How Microsoft Teams can make your nonprofit more productive

Nonprofits face a host of challenges specific to the space they work in. For one, funds are almost always limited. You just don’t have a massive surplus of money sitting around waiting to be spent on IT tools.

Instead, you have to make every dollar count. But that doesn’t mean you can’t stay current. In this article, we’re going to explore why instant messaging as a communication platform (and Microsoft Teams, specifically) is a good option for nonprofits.

We’ll start by exploring the benefits of instant messaging.

Why your nonprofit should use instant messaging

Nonprofits are often slow to embrace new technology for a very pragmatic reason. New technology typically requires an investment. What you may not know is that there are several IM apps (including Microsoft Teams) that are completely free.

That alone makes IMing an option, even for the most budget-sensitive nonprofit. But why is IMing a strong strategic move in the nonprofit space?

We’re so glad you asked.

Instant messaging is faster and more efficient

Email was a quantum leap forward for business communication. It’s so much faster than traditional mail. But instant messaging is even better.

Like email, there’s no wait. Your message is sent as soon as you’ve typed it. But unlike email, IM messages tend to be short, to the point, and direct. As a result, you’re likely to get answers much faster. That makes it a more efficient option than email.

Instant messaging isn’t location-bound

Very few nonprofits operate from a single location. Sure, you may have a hub for the organization, but you probably also have volunteers and staff scattered—if not all the time, then certainly when you have events and fundraisers.

Instant messaging gives you an easy way to keep everyone in the loop, even if you’re spread out.

Instant messaging is conversational, live and collaborative

Virtually everyone is already accustomed to IMs and text messages. This isn’t a new format you’ll have to teach others. Instead, folks will interact using your IM app much like they interact using others.

That instant understanding means everyone will dive right into being conversational and responsive, which in turn promotes real-time collaboration.

“When it comes to internal messaging, nonprofits still rely on traditional tools, especially email and meetings, in spite of how time-consuming and unproductive they may be.” – nten

Why Microsoft Teams is a great IM app for nonprofits

It’s integrated with the rest of Microsoft’s apps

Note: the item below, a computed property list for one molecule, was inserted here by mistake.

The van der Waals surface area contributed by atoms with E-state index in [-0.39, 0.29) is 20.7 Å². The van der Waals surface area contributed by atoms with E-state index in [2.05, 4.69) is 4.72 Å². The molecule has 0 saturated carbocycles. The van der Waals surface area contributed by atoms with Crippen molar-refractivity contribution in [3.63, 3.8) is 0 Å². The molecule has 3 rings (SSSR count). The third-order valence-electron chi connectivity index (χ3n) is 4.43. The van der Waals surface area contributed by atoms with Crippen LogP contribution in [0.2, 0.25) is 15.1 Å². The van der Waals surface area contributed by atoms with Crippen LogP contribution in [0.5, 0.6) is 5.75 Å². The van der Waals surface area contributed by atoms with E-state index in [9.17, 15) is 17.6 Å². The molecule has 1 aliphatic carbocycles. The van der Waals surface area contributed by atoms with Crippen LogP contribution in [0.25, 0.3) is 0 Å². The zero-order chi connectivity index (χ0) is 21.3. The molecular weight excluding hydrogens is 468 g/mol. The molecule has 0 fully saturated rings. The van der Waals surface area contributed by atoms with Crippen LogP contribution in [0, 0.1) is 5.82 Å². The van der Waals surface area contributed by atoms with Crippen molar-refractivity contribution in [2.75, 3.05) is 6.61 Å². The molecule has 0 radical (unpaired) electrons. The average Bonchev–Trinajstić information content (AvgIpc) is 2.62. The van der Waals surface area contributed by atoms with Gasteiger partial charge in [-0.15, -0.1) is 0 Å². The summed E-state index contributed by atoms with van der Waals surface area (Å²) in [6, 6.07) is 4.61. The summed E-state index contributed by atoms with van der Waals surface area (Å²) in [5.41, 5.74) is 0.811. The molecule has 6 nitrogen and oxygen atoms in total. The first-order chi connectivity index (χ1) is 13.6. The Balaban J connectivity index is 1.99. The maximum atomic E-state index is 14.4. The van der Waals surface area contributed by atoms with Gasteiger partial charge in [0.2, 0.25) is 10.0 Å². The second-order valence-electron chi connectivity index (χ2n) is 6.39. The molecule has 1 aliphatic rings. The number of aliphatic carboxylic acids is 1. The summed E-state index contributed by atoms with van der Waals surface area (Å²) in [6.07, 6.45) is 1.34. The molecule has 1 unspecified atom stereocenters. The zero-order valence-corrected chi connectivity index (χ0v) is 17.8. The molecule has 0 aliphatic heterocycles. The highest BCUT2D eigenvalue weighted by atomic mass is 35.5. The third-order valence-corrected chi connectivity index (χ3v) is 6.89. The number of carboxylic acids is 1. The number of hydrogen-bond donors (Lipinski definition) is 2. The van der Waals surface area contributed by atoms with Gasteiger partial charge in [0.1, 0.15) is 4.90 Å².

Teams isn’t the only IM program out there that integrates with Microsoft’s other apps, but it certainly has the smoothest, most intuitive integrations. You can share files, collaborate easily and chat all from a single IM tool.

And if your organization isn’t already taking advantage of the discounts Microsoft offers for nonprofits, you should definitely look into that.

It’s accessible from any device

You can use Teams from a PC, plus there are Apple and Android apps. That kind of flexibility means you can easily stay connected whether you’re working at your desk or at an event.

Plus, your team—both staff and volunteers—can easily get the word out about important information without any kind of delay. New messages will go straight to everyone’s smartphone.

It’s constantly getting better

Microsoft is committed to improving Teams. In fact, Computerworld reports that “Teams is now more widely used than Slack and is set for faster growth over the next two years.”

That makes sense as Teams is designed for and marketed to big business. The benefit to your nonprofit is getting a top-tier tool at literally no cost.

“Teams has a big advantage over rivals because it can hook into Microsoft’s various office productivity apps, including Word, Excel and PowerPoint.” – Computerworld

How to use Microsoft Teams to boost productivity

Clearly, Teams is a good option for nonprofits. But how can you make sure you’re getting all the benefits teams has to offer?

Start with these 4 tips.

1. Use all the functionality that’s baked into Teams

Teams isn’t just an IM app. It has several other key features like group chat, voice calls and video conferencing. Use it all, depending on what works best for the kind of communication you need at that moment.

2. Take advantage of rich integrations with Office 365

We already mentioned that Teams is well-integrated with Office 365. Make sure you actually use those integrations. Share documents you’re working on, keep files everyone needs uploaded to Teams for quick, easy access, and record calls and video conferences for team members who will need to catch up later.

3. Connect Teams to other tools you already use